Now let’s launch a command line window and change the working directory to Regex’s build folder. The straight-forward (partially borrowed from the Regex installation guide and Google search results) command
"C:\Program Files\boost\boost_1_44\bin\bjam" -sICU_PATH="C:\Distr\icu" toolset=msvc-10.0 release threading=multi link=shared

among other info outputs an undesired message

has_icu builds : no,

which indicates that the test program has_icu_test.exe could not be compiled or linked correctly and the build script falls back to compilation/linking of Regex without ICU. After struggling for a while with this strange problem I found that by some reason the build tool requests for debug versions of ICU libraries which of course I have none of and didn’t intend to use. I must confess, I’m not fond of studying new software tools that I’m sure I wouldn’t use much on but here I had no other choice. Eventually I found that ‘lib’ rule sets select wrong alternatives, even when configuration features are explicitly provided via command-line arguments, just like in the command above. E.g. this block in the Jamfile.v2 file

   lib icuuc : : <search>$(ICU_PATH)/lib <link>shared <runtime-link>shared ;
   lib icuuc : : <toolset>msvc <variant>debug <name>icuucd <search>$(ICU_PATH)/lib <link>shared <runtime-link>shared ;
   lib icuuc : : <name>this_is_an_invalid_library_name ;

chooses the second line, i.e. the icuucd library (debug version of one of ICU’s libraries) but supposed to choose the first line, i.e. icuuc library (release version of that ICU’s library). Other rule sets behave in a similar way. I had no time to investigate why this may happen and I don’t see any reasons not to follow the path of least resistance and use a no-brainer: I commented out in the Jamfile.v2 file all alternatives which may lead to selection of incorrect libraries, like this:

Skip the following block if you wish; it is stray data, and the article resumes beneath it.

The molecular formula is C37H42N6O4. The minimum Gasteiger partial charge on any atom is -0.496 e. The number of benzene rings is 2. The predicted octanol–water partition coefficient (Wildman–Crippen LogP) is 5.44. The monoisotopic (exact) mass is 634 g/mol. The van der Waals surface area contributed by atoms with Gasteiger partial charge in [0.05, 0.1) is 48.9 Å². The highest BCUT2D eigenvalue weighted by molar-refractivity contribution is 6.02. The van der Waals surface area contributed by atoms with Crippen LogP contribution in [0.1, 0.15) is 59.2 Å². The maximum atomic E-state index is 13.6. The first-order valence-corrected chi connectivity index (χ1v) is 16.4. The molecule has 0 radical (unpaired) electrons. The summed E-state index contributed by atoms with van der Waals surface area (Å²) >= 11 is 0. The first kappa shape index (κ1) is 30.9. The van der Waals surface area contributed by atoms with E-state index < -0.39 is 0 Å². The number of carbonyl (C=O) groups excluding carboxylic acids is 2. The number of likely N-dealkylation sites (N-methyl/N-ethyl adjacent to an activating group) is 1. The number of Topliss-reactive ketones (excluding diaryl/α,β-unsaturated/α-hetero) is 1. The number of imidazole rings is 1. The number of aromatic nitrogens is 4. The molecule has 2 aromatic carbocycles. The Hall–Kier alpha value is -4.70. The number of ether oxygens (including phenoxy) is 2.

lib icuuc : : <search>$(ICU_PATH)/lib <link>shared <runtime-link>shared ;
#   lib icuuc : : <toolset>msvc <variant>debug <name>icuucd <search>$(ICU_PATH)/lib <link>shared <runtime-link>shared ;
#   lib icuuc : : <name>this_is_an_invalid_library_name ;
#   lib icudt : : <search>$(ICU_PATH)/lib <name>icudata <link>shared <runtime-link>shared ;
   lib icudt : : <search>$(ICU_PATH)/lib <name>icudt <toolset>msvc <link>shared <runtime-link>shared ;
#   lib icudt : : <name>this_is_an_invalid_library_name ;
#   lib icuin : : <search>$(ICU_PATH)/lib <name>icui18n <link>shared <runtime-link>shared ;
#   lib icuin : : <toolset>msvc <variant>debug <name>icuind <search>$(ICU_PATH)/lib <link>shared <runtime-link>shared ;
   lib icuin : : <toolset>msvc <variant>release <name>icuin <search>$(ICU_PATH)/lib <link>shared <runtime-link>shared ;
#   lib icuin : : <name>this_is_an_invalid_library_name ;

Mostly this is it. Save corrections to the Jamfile.v2 file and run the above command again. This should work the right way. My configuration for bjam was release threading=multi link=shared which means: I need release (non-debug) version, I need multi-threaded, I need DLL. You might probably want another configuration, then you may change release to debug, multi to single or shared to static.

When everything is going right, at the beginning of bjam’s console output you should see a message has_icu builds : yes.

As a result of bjam’s work, all generated files will be placed into the C:\Program Files\boost\boost_1_44\bin.v2\libs\regex\build\msvc-10.0\release\threading-multi folder (the last two subfolders can vary depending on your options).

To double check, you can examine a couple of .rsp files which also would reside in the output folder. E.g. the file c_regex_traits.obj.rsp should contain the line


And the file boost_regex-vc100-mt-1_44.dll.rsp should contain the lines


That’s it. For how to use ICU-powered Boost.Regex please refer here

1 comment:

Peter Rudnik said...

At least some of it is still true for boost 1.53.0

you got to make changes to the regex jamfile.

Peter Rudnik